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Exclusive: Ritter Pharmaceuticals CEO Talks Stock Scare, Indication Niche

Exclusive: Ritter Pharmaceuticals CEO Talks Stock Scare, Indication Niche

Andrew Ritter, co-founder and president of Ritter Pharmaceuticals Inc (NASDAQ: RTTR), has found his niche.

There are currently no FDA-approved treatments or reliable over-the-counter remedies for the 40 million Americans suffering lactose intolerance, and to Ritter’s surprise, no biotech firm except his is focusing in on the space.

“I don’t know [why], to be honest with you,” he told Benzinga. “We think it’s a great opportunity. There is a clear unmet medical need here. We’re happy with where we are. We’re essentially the furthest along product that we are aware of in the clinic right now developing a treatment for lactose intolerance and to come out with the first FDA-approved drug for this condition.”

Lactose intolerance, in which a diminished level of lactase enzymes prevents the effective breakdown of lactose sugars, causes uncomfortable digestive symptoms. Ritter’s RP-G28, a galactooligosaccharide sugar (GOS), reduces symptoms by stimulating growth of lactose-metabolizing bacteria in the colon.

The drug is marketed specifically to a population of 9 million suffering extreme, life-altering sensitivities.

“These individuals are the ones that just avoiding dairy products is not sufficient because so many foods have dairy in [them],” Ritter said. “It’s really hard to avoid everything. From going to a baseball game and having a hot dog and the bun might have milk in it, or going to a restaurant and having cream in soup or in salad. There are hidden dairy foods in a lot of recipes that it is just hard to figure out and identify there is dairy in it.”

Market Performance

His company, which went public in July 2015, enjoyed a 195-percent run in stock value from the fall through early 2017 but recently plunged 78 percent. Shares now rest beneath $1.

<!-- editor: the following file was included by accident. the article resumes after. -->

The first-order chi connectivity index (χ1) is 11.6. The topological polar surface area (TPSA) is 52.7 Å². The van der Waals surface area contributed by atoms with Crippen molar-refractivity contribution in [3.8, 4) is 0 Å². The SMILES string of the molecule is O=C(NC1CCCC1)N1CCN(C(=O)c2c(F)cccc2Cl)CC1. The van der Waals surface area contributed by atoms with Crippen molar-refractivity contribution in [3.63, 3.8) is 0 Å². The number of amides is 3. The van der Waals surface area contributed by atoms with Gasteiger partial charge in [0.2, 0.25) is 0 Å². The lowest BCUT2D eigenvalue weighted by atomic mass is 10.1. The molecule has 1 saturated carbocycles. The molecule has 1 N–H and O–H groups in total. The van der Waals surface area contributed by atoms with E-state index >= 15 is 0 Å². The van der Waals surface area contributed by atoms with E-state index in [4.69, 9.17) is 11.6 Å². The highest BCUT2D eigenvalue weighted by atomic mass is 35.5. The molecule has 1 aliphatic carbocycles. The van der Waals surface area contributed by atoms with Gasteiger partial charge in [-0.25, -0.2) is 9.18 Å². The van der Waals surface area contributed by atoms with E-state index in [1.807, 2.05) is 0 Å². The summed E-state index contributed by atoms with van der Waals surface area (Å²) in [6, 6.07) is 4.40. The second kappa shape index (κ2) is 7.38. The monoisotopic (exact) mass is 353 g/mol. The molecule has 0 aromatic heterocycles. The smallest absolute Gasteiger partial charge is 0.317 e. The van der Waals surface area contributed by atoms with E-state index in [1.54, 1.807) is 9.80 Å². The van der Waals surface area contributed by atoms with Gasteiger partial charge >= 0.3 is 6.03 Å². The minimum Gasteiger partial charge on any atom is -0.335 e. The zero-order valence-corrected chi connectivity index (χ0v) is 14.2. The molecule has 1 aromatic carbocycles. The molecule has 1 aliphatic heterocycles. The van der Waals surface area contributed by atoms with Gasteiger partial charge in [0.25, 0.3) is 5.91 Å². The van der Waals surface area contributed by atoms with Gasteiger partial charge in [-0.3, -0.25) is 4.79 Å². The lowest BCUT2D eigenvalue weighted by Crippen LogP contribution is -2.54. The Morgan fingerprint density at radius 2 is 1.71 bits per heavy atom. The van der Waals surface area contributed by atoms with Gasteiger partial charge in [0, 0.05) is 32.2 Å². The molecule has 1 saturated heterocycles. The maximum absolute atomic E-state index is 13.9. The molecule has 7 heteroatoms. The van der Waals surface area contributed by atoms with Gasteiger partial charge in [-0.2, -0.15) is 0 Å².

“Obviously, no one wants to be below $1, but we’re doing everything we can to stay focused on what we need to achieve, which is bringing our drug ultimately to the market,” Ritter said. “We just recently completed our phase 2B/3 clinical study that we’re very proud of. It gives us a real positive path forward.”

Ritter is meeting with the FDA in the third quarter and hopes the accompanying progress reports catalyze investor confidence.

Plans To Build

Despite the market-related financial concerns, he confirmed that the company has enough cash reserves to push through the next phase and launch its Phase 3 program in the first half of 2018. However, it may need extra resources to complete the study, so it’s proactively exploring new strategies.

“To fund our Phase 3 program, we will need funding, whether that is through a partnership or through raising the capital or a mixture,” Ritter said. “So yes, we are talking to partners.”

“I think ultimately we’re not necessarily set up and planned to commercialize the drug, ourselves. Ultimately, a partner probably makes sense, but we’ll optimize the value of the assets to the best of our ability to make the best judgment when the timing is right to do that.”

The firm’s immediate strategy also includes expanding digestive-based indications, including Crohn’s disease and colitis. It currently maintains two nonclinical programs for metabolic syndrome and environmental enteropathy.

Nick Donato contributed reporting.

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